Deciding that success is “Mushville Middle School Graduates Independent Learners” doesn’t mean that having a welcoming school isn’t important. It simply means that you know the primary objective of your educational institution and all other choices will flow from that objective.
Honing down on a crisp, clear definition of success is very hard work. There are multiple questions you will need to explore. But if you have too many definitions of success, your team will not be aligned, your energy will dissipate, and you will have little control over your outcomes.
Across the country, education has become increasingly inundated by data and data-based mandates. But every state is different in education culture, structure, and governance. In 2015 we began working with two different states at two ends of the spectrum. That required two different approaches to service.
We’ve had many school leaders tell us that they’d like to subscribe to Polary NC without completing the Data Basic Training program. Why restrict access to a useful tool that could help the school?
The North Carolina education climate puts great emphasis on standardized testing. School leaders are expected to understand and explain their standardized testing scores. The consequences of poor performance can be significant. For this reason, we wanted to ensure that any NC school leader using Polarys had a strong understanding of how to use data, including this data, to inform their leadership. Dropping a new tool, without training users on how to integrate it, had the potential to add, rather than reduce, the level of conflict and confusion regarding standardized testing.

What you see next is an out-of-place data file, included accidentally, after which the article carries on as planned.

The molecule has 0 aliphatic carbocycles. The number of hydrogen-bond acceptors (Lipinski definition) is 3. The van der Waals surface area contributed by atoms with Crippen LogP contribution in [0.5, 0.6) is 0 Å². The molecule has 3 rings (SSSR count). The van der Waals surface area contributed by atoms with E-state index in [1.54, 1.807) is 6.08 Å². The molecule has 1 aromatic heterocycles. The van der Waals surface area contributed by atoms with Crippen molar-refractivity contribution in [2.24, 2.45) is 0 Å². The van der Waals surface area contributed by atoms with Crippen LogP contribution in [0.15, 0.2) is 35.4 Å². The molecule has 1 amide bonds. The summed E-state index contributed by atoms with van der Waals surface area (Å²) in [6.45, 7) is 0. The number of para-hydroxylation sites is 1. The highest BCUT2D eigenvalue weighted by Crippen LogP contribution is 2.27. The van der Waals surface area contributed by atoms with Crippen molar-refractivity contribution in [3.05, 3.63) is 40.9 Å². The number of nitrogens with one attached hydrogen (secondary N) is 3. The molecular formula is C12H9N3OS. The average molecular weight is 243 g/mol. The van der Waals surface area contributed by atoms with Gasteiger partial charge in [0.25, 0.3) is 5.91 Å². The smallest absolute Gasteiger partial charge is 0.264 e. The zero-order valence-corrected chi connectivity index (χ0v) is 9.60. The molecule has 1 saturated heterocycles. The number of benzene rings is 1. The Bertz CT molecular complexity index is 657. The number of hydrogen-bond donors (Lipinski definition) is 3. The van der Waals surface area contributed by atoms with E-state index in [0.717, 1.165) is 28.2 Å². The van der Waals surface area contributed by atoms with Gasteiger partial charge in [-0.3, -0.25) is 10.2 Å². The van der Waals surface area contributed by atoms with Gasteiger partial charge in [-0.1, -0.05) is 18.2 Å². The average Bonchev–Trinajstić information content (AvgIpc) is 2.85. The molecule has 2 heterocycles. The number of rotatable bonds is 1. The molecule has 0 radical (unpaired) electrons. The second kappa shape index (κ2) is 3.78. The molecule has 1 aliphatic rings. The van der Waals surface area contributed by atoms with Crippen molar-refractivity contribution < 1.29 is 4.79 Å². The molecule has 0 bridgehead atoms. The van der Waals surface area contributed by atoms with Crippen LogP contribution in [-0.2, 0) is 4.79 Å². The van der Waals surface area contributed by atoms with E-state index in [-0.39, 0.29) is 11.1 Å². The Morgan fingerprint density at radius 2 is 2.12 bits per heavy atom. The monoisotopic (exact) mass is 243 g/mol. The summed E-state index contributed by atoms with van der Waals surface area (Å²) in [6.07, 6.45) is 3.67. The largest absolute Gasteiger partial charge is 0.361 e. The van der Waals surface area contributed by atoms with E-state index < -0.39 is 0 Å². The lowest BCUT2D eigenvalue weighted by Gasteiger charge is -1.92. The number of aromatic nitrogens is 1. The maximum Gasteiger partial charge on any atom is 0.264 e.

For this reason, we are taking a Training First approach. We will train you how to use data and then we will give you a tool to improve your data analysis process.
So why is registration open to all Vermont administrators? Because the school climate around data is completely different. In Vermont, standardized testing is not a significant driver of administrative decision-making. Recent legislative changes have generated their own stress points, but test scores play a very small role. Instead, other metrics, like depth of course offerings or graduating class sizes are the core metrics in the discussion about the future of education.